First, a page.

A Primary in June?
by Anthony Stasi
Jan 10, 2013 | 2932 views | 0 0 comments | 25 25 recommendations | email to a friend | print
For the last few months, most of the talk about the upcoming mayoral race in New York City has suggested that the winner of the Democratic Primary is basically the next mayor. That may not be true, however, or at least it is not a sure thing any longer.

For the first time in a long time, there is an open election for mayor, and both parties may have interesting primaries.

As to whether the primary season will be in June or September remains to be seen. Some of the arguments for moving the primary to June make sense. It takes so much money to be competitive in a primary that a candidate needs more than one month to raise more for the general election.

The problem with the June primary, however, is that it could be an advantage to some candidates. The city’s budget gets passed at that time, and that could mean that candidates close to the budget process could benefit from some good publicity.

The Republican Party, mostly due to the already packed field on the Democratic side, have a few interesting candidates. Giuliani was a national name when he ran in 1989 and 1993, and he came along at a time when the city needed a crime fighter. This year is different. This group of possible Republican candidates is still very much in the introductory phase.

The word in political circles is that the GOP is excited about former MTA chairman Joe Lhota. If Lhota gets into the race, expect some of the other possible nominees to look elsewhere for ballot access.

Other possible Republican candidates include publisher Tom Allon, business magnate John Catsimatidis, former Bronx Borough President Adolfo Carrion, and nonprofit CEO George McDonald.

This list of candidates is a political junkie’s dream. Candidates like Allon and McDonald, if they were given all of the help that the Republican Party could possible give, would be serious political threats. They both bring that intellectual flare that the last two mayors have had.

McDonald founded The Doe Fund, a widely known nonprofit that trains the homeless and then finds work for them. He has been a regular on the Oprah Winfrey Show and he is a close personal friend of Mayor Michael Bloomberg. McDonald comes from the business sector like Allon and Catsimatidis. One day, he decided to put his efforts into helping the disadvantaged, namely the homeless and formerly incarcerated.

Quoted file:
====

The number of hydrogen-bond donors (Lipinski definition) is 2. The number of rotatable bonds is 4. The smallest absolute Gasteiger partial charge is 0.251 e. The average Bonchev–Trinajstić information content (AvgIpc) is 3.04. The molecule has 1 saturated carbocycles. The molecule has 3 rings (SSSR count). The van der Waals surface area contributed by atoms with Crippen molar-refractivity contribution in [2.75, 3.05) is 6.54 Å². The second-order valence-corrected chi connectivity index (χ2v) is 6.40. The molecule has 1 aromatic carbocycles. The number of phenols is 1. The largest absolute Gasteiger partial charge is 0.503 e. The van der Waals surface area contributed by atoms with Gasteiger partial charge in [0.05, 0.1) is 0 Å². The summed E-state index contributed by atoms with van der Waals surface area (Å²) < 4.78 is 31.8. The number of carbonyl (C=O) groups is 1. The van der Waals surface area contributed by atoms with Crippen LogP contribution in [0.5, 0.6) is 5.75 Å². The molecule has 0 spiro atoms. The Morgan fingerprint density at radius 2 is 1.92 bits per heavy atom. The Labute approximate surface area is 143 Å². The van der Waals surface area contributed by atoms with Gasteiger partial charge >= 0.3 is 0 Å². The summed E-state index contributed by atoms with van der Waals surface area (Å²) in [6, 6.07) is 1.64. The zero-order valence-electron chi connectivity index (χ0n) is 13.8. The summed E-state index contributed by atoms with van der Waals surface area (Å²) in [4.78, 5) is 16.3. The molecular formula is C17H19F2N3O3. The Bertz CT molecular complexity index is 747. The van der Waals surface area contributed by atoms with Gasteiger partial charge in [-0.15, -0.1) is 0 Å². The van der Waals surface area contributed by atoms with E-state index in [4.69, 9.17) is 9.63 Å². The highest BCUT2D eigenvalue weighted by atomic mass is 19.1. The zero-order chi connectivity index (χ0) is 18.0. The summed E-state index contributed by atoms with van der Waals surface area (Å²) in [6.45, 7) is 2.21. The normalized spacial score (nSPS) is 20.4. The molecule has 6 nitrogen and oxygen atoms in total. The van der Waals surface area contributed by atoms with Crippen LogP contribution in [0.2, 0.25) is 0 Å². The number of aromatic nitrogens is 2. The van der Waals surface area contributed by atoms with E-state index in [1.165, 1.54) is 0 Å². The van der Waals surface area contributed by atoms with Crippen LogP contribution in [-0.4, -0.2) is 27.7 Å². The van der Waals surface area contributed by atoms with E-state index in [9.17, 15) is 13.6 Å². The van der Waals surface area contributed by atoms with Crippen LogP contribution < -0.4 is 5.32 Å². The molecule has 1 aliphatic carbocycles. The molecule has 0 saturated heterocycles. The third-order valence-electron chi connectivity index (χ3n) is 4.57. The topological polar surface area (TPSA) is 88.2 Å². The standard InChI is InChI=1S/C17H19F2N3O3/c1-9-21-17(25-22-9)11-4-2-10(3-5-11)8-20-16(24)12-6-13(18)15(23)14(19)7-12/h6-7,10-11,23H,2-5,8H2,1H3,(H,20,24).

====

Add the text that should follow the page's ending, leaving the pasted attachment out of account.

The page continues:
The reason why McDonald would be a good for the GOP is that it would all but silence the chatter that the party is not concerned with the disadvantaged. Running McDonald would basically give the Republicans a makeover in a progressive city, even if he does not win.

Former Mayor Ed Koch said recently that Lhota does not have a chance because the city is so heavily Democratic. But that may be Koch firing a shot across the bow of the S.S. Giuliani, as Lhota was one of Giuliani’s deputies.

People on the inside are talking about Lhota, but you do not win races on the inside. Lhota has to get out there right after he announces that he is running. Republicans have a dual challenge when seeking citywide office. They have to get name recognition, and then they have to convince a left-leaning electorate that they are not the big bad wolf.

The latter is not fair, but it’s true. Can Joe Lhota do both? Many insiders think he should try, and Lhota will be able to get some decent endorsements with his experience at high levels of city government.

So the race begins. Expect candidates to make the obligatory appearances at political clubs. Expect a few endorsements to pop up. What is good for us is that there is a real race heating up – on both sides.

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